Some hard totals in blackjack are more difficult to handle since they are neither high enough to stand on nor low enough to hit without a significant risk of breaking the hand. This gets many recreational players perplexed causing them to make intuitive decisions while at the table and we all know what hunches translate into in the context of gambling – excruciating losses in the long term.
Two of the hands many unwitting players tend to struggle with are hard totals 12 and 13. Some people are bold enough to always hit those hands in an attempt to outdraw their dealer. Others are terrified of the idea of busting on a hit so they always decide to stand.
What both types of players choose to ignore is that mathematically, there is a right and a wrong way to play hard 12 and hard 13. It all comes down to what dealer upcard you are facing. In this article, we explain the right ways to play these totals and tackle some commonly committed mistakes.
The Optimal Playing Decisions for Hard 12
Like all hard totals, hard 12 lacks an Ace that can be counted as 1 or 11 which takes away the much-desired flexibility of its soft cousin. This hand total can result from the following two-card combinations: 6-6, 7-5, 8-4, 10-2, and 9-3.
A pair of Aces also results in a 12 but we are not discussing this here because this is a soft total that calls for an entirely different approach. The correct playing decisions for a hard 12 are based solely on the upcards of the dealer.
The number of decks and the playing conditions for the dealer do not affect your decisions in this case since the optimal strategy for hard 12 is the same no matter whether you are playing single-deck, double-deck, multiple-deck, H17, or S17 blackjack.
Basic strategy advises players to stand on hard 12 against dealers who expose a 4, a 5, or a 6. If you take the time to examine the chart in our article on blackjack odds and probabilities, you will immediately notice that these three cards are very disadvantageous for the dealer because they carry over 40% risk of the dealer busting.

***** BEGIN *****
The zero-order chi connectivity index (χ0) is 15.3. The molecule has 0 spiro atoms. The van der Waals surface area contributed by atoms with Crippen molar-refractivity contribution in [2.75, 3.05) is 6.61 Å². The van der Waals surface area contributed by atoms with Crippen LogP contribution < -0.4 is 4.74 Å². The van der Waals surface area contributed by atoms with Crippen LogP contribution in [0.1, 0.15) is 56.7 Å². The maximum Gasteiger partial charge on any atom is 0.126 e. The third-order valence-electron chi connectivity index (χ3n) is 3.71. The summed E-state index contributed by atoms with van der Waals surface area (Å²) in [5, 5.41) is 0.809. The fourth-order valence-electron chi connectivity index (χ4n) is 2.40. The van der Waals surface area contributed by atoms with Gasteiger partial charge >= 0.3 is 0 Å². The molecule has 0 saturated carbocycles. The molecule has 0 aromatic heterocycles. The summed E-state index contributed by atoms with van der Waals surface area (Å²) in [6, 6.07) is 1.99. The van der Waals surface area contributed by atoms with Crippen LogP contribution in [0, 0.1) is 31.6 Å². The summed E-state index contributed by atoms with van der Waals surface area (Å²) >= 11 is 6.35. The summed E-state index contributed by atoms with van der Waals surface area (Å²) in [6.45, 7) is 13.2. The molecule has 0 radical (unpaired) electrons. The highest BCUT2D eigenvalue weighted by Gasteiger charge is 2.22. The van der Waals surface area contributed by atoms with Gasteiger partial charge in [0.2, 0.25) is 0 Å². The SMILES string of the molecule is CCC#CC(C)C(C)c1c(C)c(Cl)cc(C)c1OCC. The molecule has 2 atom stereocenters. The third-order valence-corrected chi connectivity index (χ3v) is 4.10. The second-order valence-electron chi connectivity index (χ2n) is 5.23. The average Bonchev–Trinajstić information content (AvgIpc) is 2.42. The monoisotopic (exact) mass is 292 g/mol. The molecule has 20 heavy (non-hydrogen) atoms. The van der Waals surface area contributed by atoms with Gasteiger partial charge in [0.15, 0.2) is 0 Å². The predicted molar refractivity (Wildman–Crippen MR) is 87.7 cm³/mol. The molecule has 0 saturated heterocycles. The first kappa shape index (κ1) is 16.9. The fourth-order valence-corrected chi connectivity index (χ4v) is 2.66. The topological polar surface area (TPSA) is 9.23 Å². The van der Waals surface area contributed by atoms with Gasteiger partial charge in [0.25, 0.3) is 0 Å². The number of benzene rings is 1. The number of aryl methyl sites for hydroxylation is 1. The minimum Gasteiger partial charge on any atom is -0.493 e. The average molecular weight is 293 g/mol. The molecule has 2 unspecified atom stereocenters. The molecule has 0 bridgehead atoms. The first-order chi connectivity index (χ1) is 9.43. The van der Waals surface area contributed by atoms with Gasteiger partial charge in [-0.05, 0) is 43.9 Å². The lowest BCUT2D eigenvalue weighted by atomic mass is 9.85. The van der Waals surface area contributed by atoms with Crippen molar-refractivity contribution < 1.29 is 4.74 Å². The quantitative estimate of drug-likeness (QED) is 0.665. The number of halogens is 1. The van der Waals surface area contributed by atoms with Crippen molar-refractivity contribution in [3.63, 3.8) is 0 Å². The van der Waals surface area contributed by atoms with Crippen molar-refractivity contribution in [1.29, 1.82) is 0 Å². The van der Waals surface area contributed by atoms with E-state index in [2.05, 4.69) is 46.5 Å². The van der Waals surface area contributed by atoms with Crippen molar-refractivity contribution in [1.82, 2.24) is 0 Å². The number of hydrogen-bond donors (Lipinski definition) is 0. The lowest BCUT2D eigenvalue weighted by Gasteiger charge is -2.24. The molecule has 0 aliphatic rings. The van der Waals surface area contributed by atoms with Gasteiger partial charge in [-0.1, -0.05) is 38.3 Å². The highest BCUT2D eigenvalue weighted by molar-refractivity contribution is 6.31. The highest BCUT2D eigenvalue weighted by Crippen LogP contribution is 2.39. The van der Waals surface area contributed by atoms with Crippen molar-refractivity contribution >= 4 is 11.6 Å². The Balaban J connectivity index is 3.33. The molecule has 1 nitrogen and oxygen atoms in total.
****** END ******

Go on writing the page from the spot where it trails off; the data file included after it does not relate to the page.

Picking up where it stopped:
The Optimal Playing Decisions for Hard 12 Additional TipsIf the dealer exposes cards 2, 3, 7, 8, 9, 10, or Ace, players are recommended to hit their hard 12. The dealer may still be in a breaking position with the deuce and the trey but these two cards are not as bad for him or her.
The likelihood of the dealer busting with them is respectively, 35.30% and 37.56% so you stand better chances of winning if you hit instead of standing on your hard 12. Hitting the hard 12 against a 2 or a 3 is recommended because there are only 4 out of 13 possible card denominations that can lead to a bust – the 10 and the three court cards (Jack, Queen, and King).
Then again, 3 out of 13 card denominations result in a significant improvement of the player’s hand, the 9, the 8, and 7. If you draw cards 2 through 6, you may not end up with a stellar total but at least you can rest certain they will not bust you either.
Note that when the dealer shows upcards 7 through Ace, they are in a standing position which is to say there are more likely to turn over a hole card that gives them their standing total of 17 or higher. Because of this, you are recommended to take a hit on your hard 12. Otherwise, the dealer will outdraw you most of the time with upcards 7 through Ace.
Doubling down is never an option with a hard holding of 12 but you may choose to split paired 6s. We cover this subject in more detail in a separate article. For now, it suffices to say that here your splitting decisions are affected by the number of decks in play as well as by your dealer’s upcard and their fixed standing total.
Misplaying Hard 12 against the Dealer’s Deuce